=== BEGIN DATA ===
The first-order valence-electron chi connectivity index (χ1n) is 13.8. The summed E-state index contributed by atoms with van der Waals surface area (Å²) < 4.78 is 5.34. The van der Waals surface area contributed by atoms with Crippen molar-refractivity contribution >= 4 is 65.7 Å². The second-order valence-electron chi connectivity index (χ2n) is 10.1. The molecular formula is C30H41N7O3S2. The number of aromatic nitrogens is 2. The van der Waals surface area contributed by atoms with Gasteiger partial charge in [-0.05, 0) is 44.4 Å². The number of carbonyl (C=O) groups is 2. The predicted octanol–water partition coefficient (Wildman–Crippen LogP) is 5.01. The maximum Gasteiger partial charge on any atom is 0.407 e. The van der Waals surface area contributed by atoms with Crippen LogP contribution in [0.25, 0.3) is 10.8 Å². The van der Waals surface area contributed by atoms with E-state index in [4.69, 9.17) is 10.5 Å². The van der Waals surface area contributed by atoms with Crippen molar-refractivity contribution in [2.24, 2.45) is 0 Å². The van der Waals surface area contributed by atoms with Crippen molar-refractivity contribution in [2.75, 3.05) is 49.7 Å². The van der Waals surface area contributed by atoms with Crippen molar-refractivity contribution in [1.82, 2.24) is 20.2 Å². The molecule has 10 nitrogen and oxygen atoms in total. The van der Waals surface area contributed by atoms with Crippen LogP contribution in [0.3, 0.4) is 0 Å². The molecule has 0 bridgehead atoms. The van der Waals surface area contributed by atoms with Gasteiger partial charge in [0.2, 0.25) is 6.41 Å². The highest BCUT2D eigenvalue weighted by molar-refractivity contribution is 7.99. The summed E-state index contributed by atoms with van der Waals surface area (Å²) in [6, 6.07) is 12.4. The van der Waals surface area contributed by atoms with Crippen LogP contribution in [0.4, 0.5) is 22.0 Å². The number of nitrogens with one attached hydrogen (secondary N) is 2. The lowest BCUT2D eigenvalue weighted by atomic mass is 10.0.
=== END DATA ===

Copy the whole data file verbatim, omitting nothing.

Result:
The first-order valence-electron chi connectivity index (χ1n) is 13.8. The summed E-state index contributed by atoms with van der Waals surface area (Å²) < 4.78 is 5.34. The van der Waals surface area contributed by atoms with Crippen molar-refractivity contribution >= 4 is 65.7 Å². The second-order valence-electron chi connectivity index (χ2n) is 10.1. The molecular formula is C30H41N7O3S2. The number of aromatic nitrogens is 2. The van der Waals surface area contributed by atoms with Gasteiger partial charge in [-0.05, 0) is 44.4 Å². The number of carbonyl (C=O) groups is 2. The predicted octanol–water partition coefficient (Wildman–Crippen LogP) is 5.01. The maximum Gasteiger partial charge on any atom is 0.407 e. The van der Waals surface area contributed by atoms with Crippen LogP contribution in [0.25, 0.3) is 10.8 Å². The van der Waals surface area contributed by atoms with E-state index in [4.69, 9.17) is 10.5 Å². The van der Waals surface area contributed by atoms with Crippen molar-refractivity contribution in [2.24, 2.45) is 0 Å². The van der Waals surface area contributed by atoms with Crippen molar-refractivity contribution in [2.75, 3.05) is 49.7 Å². The van der Waals surface area contributed by atoms with Crippen molar-refractivity contribution in [1.82, 2.24) is 20.2 Å². The molecule has 10 nitrogen and oxygen atoms in total. The van der Waals surface area contributed by atoms with Crippen LogP contribution in [0.3, 0.4) is 0 Å². The molecule has 0 bridgehead atoms. The van der Waals surface area contributed by atoms with Gasteiger partial charge in [0.2, 0.25) is 6.41 Å². The highest BCUT2D eigenvalue weighted by molar-refractivity contribution is 7.99. The summed E-state index contributed by atoms with van der Waals surface area (Å²) in [6, 6.07) is 12.4. The van der Waals surface area contributed by atoms with Crippen LogP contribution in [0.4, 0.5) is 22.0 Å². The number of nitrogens with one attached hydrogen (secondary N) is 2. The lowest BCUT2D eigenvalue weighted by atomic mass is 10.0.